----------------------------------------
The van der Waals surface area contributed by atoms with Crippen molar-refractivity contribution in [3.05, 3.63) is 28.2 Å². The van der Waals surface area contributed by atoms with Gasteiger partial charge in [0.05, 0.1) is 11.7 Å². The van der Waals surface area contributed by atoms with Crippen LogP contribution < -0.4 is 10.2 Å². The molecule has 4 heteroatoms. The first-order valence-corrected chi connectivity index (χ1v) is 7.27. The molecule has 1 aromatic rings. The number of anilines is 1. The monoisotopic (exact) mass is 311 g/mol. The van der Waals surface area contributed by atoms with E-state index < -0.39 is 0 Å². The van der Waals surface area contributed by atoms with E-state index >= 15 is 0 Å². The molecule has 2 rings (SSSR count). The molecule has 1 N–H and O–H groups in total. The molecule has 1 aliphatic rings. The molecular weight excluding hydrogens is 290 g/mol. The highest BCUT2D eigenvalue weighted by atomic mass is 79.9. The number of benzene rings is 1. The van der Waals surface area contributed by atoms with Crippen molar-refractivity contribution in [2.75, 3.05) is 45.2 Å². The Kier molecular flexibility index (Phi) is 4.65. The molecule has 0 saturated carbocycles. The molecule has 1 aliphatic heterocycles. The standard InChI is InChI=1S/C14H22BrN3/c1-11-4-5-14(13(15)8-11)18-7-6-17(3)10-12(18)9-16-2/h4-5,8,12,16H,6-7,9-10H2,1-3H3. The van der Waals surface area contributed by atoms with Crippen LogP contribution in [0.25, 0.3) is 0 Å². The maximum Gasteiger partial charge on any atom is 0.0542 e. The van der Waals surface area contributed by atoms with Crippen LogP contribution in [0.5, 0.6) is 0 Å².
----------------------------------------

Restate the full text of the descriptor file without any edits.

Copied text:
The van der Waals surface area contributed by atoms with Crippen molar-refractivity contribution in [3.05, 3.63) is 28.2 Å². The van der Waals surface area contributed by atoms with Gasteiger partial charge in [0.05, 0.1) is 11.7 Å². The van der Waals surface area contributed by atoms with Crippen LogP contribution < -0.4 is 10.2 Å². The molecule has 4 heteroatoms. The first-order valence-corrected chi connectivity index (χ1v) is 7.27. The molecule has 1 aromatic rings. The number of anilines is 1. The monoisotopic (exact) mass is 311 g/mol. The van der Waals surface area contributed by atoms with E-state index < -0.39 is 0 Å². The van der Waals surface area contributed by atoms with E-state index >= 15 is 0 Å². The molecule has 2 rings (SSSR count). The molecule has 1 N–H and O–H groups in total. The molecule has 1 aliphatic rings. The molecular weight excluding hydrogens is 290 g/mol. The highest BCUT2D eigenvalue weighted by atomic mass is 79.9. The number of benzene rings is 1. The van der Waals surface area contributed by atoms with Crippen molar-refractivity contribution in [2.75, 3.05) is 45.2 Å². The Kier molecular flexibility index (Phi) is 4.65. The molecule has 0 saturated carbocycles. The molecule has 1 aliphatic heterocycles. The standard InChI is InChI=1S/C14H22BrN3/c1-11-4-5-14(13(15)8-11)18-7-6-17(3)10-12(18)9-16-2/h4-5,8,12,16H,6-7,9-10H2,1-3H3. The van der Waals surface area contributed by atoms with Crippen LogP contribution in [0.25, 0.3) is 0 Å². The maximum Gasteiger partial charge on any atom is 0.0542 e. The van der Waals surface area contributed by atoms with Crippen LogP contribution in [0.5, 0.6) is 0 Å².